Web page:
- Pictionary — This is a great game to play when you’re tired of snorkeling and swimming and just feel like relaxing on your towel. It’s simple enough—draw a picture of a beach vocabulary word until your partner guesses it, communicating in Spanish only. For a greater challenge, use a combination of adjectives, verbs and nouns.
37 Splashy Spanish Beach Vocabulary Words
In this article, you’ll find 37 essential Spanish words for your next trip to the beach. In some cases, we’ve provided two commonly used Spanish words for one English term. If you’re unsure how to pronounce one of the words you see below, Forvo is a highly useful, crowd-sourced pronunciation guide and a great tool for language learners.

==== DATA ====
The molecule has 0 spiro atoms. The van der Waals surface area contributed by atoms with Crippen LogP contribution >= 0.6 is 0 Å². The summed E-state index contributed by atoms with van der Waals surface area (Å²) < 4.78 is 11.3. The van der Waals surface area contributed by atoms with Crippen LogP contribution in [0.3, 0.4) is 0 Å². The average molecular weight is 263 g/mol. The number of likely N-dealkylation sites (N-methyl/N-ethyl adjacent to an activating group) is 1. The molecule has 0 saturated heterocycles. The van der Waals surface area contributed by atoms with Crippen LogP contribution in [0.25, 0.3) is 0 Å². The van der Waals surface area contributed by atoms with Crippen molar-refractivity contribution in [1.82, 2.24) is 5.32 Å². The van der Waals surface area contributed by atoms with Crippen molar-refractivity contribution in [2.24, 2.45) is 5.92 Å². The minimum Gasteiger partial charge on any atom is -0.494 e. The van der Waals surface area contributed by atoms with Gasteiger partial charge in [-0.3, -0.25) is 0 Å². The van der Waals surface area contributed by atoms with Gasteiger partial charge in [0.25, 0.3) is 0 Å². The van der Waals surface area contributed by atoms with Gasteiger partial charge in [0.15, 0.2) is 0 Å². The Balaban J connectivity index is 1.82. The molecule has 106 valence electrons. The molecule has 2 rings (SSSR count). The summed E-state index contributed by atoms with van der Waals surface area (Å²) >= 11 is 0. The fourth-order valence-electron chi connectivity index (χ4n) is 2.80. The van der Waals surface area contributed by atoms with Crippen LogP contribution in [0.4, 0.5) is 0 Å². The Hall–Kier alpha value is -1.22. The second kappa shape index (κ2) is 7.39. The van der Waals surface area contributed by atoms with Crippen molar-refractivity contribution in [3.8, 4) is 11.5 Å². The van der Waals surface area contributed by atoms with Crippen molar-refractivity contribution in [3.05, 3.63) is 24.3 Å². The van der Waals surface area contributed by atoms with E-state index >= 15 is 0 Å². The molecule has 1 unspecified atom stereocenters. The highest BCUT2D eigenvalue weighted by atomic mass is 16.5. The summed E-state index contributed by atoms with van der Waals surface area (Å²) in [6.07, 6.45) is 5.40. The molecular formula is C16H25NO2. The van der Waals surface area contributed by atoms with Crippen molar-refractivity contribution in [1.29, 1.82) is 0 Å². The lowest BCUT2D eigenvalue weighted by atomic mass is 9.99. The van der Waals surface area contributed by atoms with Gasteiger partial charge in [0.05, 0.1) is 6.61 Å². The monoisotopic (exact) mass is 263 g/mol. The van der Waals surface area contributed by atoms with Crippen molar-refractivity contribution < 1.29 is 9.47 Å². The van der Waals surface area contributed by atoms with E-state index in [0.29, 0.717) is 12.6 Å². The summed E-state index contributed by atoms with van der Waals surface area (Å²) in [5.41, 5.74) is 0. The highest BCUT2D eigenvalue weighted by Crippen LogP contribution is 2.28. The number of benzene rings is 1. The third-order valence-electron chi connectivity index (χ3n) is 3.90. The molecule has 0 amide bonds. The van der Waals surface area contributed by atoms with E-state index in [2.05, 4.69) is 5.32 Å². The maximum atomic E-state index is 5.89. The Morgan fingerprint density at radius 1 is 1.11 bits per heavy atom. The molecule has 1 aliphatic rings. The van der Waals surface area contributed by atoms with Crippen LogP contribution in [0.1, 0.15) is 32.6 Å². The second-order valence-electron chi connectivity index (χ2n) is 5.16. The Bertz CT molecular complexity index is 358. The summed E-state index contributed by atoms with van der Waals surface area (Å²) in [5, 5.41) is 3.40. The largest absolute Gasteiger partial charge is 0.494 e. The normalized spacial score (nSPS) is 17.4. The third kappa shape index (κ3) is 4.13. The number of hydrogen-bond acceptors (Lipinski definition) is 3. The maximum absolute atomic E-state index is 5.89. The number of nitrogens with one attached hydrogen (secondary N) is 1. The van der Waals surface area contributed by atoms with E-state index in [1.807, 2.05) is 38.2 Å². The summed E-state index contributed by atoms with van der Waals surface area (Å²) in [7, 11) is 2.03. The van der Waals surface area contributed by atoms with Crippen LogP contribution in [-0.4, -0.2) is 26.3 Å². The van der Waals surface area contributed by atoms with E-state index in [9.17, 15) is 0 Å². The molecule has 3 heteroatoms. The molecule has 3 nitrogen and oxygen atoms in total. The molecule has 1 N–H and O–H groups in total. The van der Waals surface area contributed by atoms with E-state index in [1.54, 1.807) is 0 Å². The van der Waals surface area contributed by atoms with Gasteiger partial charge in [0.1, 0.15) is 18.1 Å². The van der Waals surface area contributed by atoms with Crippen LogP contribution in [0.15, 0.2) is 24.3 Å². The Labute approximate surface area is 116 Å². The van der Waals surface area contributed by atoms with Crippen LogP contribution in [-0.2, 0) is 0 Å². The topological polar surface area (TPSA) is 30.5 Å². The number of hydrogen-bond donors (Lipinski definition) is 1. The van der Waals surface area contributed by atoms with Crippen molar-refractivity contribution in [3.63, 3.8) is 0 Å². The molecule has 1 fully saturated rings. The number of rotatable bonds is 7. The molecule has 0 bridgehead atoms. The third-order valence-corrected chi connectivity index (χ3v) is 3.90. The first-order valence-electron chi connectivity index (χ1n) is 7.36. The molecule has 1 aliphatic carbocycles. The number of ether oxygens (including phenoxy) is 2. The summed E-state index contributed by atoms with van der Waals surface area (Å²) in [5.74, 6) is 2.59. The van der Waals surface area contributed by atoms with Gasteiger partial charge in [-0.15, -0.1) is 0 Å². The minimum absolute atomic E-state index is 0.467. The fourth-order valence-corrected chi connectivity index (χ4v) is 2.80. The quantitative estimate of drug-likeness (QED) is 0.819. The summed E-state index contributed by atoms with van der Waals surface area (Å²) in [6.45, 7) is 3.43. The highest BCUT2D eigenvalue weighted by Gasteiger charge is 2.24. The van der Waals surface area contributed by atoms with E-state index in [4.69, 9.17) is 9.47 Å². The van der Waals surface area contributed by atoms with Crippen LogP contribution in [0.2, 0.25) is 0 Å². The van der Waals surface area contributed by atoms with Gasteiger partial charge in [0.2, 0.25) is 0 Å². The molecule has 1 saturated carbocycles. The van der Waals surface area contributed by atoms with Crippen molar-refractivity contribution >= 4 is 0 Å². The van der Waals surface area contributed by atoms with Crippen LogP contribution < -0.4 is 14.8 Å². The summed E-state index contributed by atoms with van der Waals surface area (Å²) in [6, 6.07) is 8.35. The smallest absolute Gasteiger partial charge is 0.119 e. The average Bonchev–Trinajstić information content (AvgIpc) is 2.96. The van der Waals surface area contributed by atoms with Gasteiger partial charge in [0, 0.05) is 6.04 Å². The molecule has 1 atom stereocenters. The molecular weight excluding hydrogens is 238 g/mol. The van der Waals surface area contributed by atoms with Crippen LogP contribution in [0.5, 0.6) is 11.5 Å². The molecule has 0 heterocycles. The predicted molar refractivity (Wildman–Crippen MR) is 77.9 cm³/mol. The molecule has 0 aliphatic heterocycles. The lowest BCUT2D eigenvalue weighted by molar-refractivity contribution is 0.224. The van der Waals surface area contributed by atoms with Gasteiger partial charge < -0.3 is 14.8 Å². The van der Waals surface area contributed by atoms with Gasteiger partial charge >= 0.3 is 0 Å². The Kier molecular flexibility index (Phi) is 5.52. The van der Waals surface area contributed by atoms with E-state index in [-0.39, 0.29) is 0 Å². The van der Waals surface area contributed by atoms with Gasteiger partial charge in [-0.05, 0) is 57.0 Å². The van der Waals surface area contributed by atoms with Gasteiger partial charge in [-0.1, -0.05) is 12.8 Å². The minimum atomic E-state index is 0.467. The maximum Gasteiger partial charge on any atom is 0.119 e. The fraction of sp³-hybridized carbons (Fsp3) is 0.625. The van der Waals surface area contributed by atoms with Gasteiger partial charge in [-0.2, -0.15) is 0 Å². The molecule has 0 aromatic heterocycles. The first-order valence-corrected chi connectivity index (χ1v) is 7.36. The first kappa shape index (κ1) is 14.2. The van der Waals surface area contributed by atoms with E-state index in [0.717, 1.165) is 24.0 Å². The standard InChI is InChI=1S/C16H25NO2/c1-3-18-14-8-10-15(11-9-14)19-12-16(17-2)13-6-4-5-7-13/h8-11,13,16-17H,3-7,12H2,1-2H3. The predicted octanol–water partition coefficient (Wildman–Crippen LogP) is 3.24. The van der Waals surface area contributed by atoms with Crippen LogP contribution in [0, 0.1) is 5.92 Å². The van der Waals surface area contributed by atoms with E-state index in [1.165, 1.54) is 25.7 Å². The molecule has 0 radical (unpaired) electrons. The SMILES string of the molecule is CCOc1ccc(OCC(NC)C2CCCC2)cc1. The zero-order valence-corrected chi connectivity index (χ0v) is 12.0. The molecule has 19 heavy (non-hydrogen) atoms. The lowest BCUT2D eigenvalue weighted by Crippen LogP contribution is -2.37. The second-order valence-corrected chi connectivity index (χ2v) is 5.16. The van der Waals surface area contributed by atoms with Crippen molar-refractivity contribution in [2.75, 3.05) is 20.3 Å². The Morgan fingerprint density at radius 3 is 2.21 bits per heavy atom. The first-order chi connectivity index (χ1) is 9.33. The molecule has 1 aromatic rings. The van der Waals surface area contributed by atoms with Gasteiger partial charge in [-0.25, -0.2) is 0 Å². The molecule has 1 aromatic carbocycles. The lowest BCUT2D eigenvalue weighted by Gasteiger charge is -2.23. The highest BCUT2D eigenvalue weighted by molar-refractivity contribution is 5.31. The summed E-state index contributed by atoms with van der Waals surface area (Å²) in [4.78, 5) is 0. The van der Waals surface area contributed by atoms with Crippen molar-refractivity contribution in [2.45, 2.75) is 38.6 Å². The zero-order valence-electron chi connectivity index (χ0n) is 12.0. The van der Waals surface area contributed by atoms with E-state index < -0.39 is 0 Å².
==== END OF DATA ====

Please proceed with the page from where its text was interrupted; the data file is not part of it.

Clothing and Accessories
These words will help you talk about beach day essentials. What’s in your beach bag?
El bañador/el traje de baño — Bathing suit
La toalla — Towel
La crema solar/el bloqueador solar/el protector solar — Sunblock
Las gafas de sol/los lentes de sol — Sunglasses
Las chanclas — Flip flops
Chanclas refer specifically to flip-flop type sandals. For other types of sandals, use the more generic term las sandalias.
La sombrilla — Umbrella
Note that a sombrilla refers specifically to an umbrella for sunny weather. An umbrella to use in the rain is called paraguas.
La tabla de surf — Surfboard
You can also shorten this word and just say tabla.
La cometa — Kite
El cubo — Pail
La pala — Shovel
El balón de playa/la pelota de playa — Beach ball